# Set your AWS access credentials
    knife[:aws_access_key_id]      = "XXXXXXXXXXX"
    knife[:aws_secret_access_key]  = "XXXXXXXXXXXXX"

Please hand-edit the cluster_chef_path line to give the correct location. If you already have a cookbook_path definition, you should merge it with the cookbook_path line above —just make sure that "#{cluster_chef_path}/cookbooks" and "#{cluster_chef_path}/site-cookbooks" appear in there too.

Push to chef server

We need to send all the cookbooks and role to the chef server. Visit your cluster_chef directory and run:

    cd $CLUSTER_CHEF_PATH
    knife cookbook upload --all
    for foo in roles/*.rb ; do knife role from file $foo & sleep 1 ; done

You should see all the cookbooks defined in cluster_chef/cookbooks (ant, apt, …) and cluster_chef/site-cookbooks (azkaban, cassandra, …) listed among

Stupid Surgical bits

On older versions of chef that don’t have a plugin mechanism for new commands, we have to do surgery on the knife itself… we’ll just symlink the new commands into chef’s lib/chef/knife directory, and symlink the bootstrap templates into chef’s lib/chef/knife/bootstrap directory. Set the path to your cluster_chef directory and run the following:

    sudo ln -s $CLUSTER_CHEF_PATH/lib/cluster_chef/knife/*.rb            $(dirname `gem which chef`)/chef/knife/
    sudo ln -s $CLUSTER_CHEF_PATH/lib/cluster_chef/knife/bootstrap/*     $(dirname `gem which chef`)/chef/knife/bootstrap/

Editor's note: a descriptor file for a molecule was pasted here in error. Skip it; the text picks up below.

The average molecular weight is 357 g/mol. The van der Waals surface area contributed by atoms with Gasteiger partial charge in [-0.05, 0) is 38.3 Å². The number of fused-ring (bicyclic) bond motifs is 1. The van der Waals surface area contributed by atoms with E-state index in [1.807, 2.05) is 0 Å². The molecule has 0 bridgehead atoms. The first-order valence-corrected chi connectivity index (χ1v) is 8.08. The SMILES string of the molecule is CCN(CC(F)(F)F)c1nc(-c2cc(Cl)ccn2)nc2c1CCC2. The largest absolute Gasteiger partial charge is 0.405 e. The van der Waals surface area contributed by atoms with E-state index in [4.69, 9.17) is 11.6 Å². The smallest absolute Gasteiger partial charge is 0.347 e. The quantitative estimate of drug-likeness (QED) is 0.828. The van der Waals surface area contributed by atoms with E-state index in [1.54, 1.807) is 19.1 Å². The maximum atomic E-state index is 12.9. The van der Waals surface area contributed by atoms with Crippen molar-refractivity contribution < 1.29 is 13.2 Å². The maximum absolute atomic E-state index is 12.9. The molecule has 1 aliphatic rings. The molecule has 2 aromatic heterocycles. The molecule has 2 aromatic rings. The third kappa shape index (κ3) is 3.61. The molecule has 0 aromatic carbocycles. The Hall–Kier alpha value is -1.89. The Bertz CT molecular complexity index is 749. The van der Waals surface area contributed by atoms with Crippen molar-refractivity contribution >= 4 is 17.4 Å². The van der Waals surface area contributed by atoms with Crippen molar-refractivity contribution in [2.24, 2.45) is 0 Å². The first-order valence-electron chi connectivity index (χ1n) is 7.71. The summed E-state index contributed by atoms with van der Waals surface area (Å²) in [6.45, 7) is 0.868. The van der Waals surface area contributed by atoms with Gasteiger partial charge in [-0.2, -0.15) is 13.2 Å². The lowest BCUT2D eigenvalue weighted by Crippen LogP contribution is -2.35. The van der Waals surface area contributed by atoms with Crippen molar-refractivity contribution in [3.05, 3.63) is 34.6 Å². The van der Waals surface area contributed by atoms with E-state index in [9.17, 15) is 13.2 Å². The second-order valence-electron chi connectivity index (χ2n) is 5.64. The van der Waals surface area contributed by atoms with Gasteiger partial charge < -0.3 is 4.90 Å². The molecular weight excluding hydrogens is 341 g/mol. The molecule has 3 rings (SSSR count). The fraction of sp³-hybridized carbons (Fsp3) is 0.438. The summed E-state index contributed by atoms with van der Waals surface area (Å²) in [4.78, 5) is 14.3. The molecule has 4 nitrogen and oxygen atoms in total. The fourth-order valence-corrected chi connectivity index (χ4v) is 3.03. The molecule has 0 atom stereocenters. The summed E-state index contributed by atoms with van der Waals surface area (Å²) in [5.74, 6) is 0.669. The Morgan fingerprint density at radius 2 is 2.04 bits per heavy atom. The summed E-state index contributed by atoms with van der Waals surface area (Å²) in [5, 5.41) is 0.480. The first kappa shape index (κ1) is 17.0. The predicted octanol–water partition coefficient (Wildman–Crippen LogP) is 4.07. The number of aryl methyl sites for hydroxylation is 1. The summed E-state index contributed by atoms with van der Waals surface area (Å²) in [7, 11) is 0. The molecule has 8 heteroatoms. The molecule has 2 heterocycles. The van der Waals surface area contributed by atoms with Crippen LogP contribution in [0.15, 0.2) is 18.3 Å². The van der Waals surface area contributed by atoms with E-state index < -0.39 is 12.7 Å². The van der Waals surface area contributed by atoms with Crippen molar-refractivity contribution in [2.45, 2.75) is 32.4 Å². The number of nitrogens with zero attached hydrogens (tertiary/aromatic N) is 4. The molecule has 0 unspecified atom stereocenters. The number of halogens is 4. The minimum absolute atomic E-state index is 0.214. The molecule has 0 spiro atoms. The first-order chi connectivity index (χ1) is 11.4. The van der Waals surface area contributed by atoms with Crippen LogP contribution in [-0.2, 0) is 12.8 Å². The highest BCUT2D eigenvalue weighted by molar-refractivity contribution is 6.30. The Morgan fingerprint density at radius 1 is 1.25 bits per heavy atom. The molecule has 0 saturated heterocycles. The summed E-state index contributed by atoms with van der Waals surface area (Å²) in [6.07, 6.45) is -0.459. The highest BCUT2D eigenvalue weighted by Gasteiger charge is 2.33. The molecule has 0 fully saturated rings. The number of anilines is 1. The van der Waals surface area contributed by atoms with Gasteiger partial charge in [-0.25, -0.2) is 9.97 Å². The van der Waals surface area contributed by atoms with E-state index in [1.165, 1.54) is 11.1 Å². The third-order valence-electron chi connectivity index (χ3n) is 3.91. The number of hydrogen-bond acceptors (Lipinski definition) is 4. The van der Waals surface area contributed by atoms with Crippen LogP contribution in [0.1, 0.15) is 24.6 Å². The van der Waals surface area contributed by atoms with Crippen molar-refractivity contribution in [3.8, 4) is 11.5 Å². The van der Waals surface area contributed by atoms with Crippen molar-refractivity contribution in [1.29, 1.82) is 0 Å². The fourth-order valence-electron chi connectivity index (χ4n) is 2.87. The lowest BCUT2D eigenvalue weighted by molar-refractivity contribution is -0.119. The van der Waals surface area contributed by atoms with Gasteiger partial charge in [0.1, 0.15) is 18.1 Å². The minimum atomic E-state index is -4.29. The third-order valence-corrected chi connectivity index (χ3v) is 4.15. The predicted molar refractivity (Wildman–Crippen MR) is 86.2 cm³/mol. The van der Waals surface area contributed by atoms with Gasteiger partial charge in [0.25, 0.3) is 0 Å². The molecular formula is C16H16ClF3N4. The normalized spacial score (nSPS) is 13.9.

Cluster chef is not currently set up to work as a pluggable gem for chef 0.10.0, but will in the near future. Until that time, you can use the knife commands in your local plugins directory with the following command:

    ln -s $CLUSTER_CHEF_PATH/lib/cluster_chef/knife  ~/.chef/plugins/knife

Cluster chef knife commands

knife cluster launch

Now if you type knife cluster launch you should see it found the new scripts:

    ** CLUSTER COMMANDS **
    knife cluster launch CLUSTER_NAME [FACET_NAME] (options)
    knife cluster show CLUSTER_NAME [FACET_NAME] (options)

Go ahead and launch a cluster:

    knife cluster launch demohadoop master --bootstrap

It will kick off a node and then bootstrap it. By the time it’s done, you should be able to see the hadoop dashboard (follow the instructions for proxy setup). Once you’re convinced the cluster works, kick off the workers:

    knife cluster launch demohadoop worker --bootstrap

Gotchas

  • The initial startup is still finicky, but is at least down to only two passes for hadoop: